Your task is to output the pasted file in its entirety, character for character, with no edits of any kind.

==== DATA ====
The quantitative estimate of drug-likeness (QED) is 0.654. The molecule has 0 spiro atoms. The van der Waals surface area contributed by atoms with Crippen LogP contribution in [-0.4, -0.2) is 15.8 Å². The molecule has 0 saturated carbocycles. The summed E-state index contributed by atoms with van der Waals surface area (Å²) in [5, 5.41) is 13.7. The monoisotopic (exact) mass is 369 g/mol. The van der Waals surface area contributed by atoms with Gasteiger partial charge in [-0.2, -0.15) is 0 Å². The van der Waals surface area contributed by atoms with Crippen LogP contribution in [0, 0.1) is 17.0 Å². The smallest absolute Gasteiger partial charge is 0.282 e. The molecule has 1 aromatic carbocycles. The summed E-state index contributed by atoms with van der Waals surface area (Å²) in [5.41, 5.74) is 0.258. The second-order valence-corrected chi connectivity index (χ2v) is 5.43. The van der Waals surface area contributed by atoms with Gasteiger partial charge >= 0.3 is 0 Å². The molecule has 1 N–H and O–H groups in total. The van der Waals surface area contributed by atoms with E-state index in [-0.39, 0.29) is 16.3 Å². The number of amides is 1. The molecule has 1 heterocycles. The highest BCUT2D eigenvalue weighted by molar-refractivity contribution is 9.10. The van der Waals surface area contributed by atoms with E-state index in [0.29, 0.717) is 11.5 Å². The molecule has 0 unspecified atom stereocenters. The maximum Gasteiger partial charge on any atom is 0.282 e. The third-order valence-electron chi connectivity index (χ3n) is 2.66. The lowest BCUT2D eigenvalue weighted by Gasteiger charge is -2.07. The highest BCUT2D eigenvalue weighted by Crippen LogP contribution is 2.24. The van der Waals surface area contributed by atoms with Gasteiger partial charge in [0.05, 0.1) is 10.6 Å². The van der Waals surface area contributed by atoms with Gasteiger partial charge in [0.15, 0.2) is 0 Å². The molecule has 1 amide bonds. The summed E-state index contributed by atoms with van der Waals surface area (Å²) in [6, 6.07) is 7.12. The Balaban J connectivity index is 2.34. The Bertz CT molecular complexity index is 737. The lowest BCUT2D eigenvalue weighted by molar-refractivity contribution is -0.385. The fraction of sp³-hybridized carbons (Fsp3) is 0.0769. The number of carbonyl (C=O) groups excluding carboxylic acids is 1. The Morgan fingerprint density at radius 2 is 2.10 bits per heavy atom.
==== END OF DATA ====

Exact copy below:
The quantitative estimate of drug-likeness (QED) is 0.654. The molecule has 0 spiro atoms. The van der Waals surface area contributed by atoms with Crippen LogP contribution in [-0.4, -0.2) is 15.8 Å². The molecule has 0 saturated carbocycles. The summed E-state index contributed by atoms with van der Waals surface area (Å²) in [5, 5.41) is 13.7. The monoisotopic (exact) mass is 369 g/mol. The van der Waals surface area contributed by atoms with Gasteiger partial charge in [-0.2, -0.15) is 0 Å². The van der Waals surface area contributed by atoms with Crippen LogP contribution in [0, 0.1) is 17.0 Å². The smallest absolute Gasteiger partial charge is 0.282 e. The molecule has 1 aromatic carbocycles. The summed E-state index contributed by atoms with van der Waals surface area (Å²) in [5.41, 5.74) is 0.258. The second-order valence-corrected chi connectivity index (χ2v) is 5.43. The van der Waals surface area contributed by atoms with Gasteiger partial charge >= 0.3 is 0 Å². The molecule has 1 N–H and O–H groups in total. The van der Waals surface area contributed by atoms with E-state index in [-0.39, 0.29) is 16.3 Å². The number of amides is 1. The molecule has 1 heterocycles. The highest BCUT2D eigenvalue weighted by molar-refractivity contribution is 9.10. The van der Waals surface area contributed by atoms with E-state index in [0.29, 0.717) is 11.5 Å². The molecule has 0 unspecified atom stereocenters. The maximum Gasteiger partial charge on any atom is 0.282 e. The third-order valence-electron chi connectivity index (χ3n) is 2.66. The lowest BCUT2D eigenvalue weighted by Gasteiger charge is -2.07. The highest BCUT2D eigenvalue weighted by Crippen LogP contribution is 2.24. The van der Waals surface area contributed by atoms with Gasteiger partial charge in [0.05, 0.1) is 10.6 Å². The van der Waals surface area contributed by atoms with Gasteiger partial charge in [0.15, 0.2) is 0 Å². The molecule has 1 amide bonds. The summed E-state index contributed by atoms with van der Waals surface area (Å²) in [6, 6.07) is 7.12. The Balaban J connectivity index is 2.34. The Bertz CT molecular complexity index is 737. The lowest BCUT2D eigenvalue weighted by molar-refractivity contribution is -0.385. The fraction of sp³-hybridized carbons (Fsp3) is 0.0769. The number of carbonyl (C=O) groups excluding carboxylic acids is 1. The Morgan fingerprint density at radius 2 is 2.10 bits per heavy atom.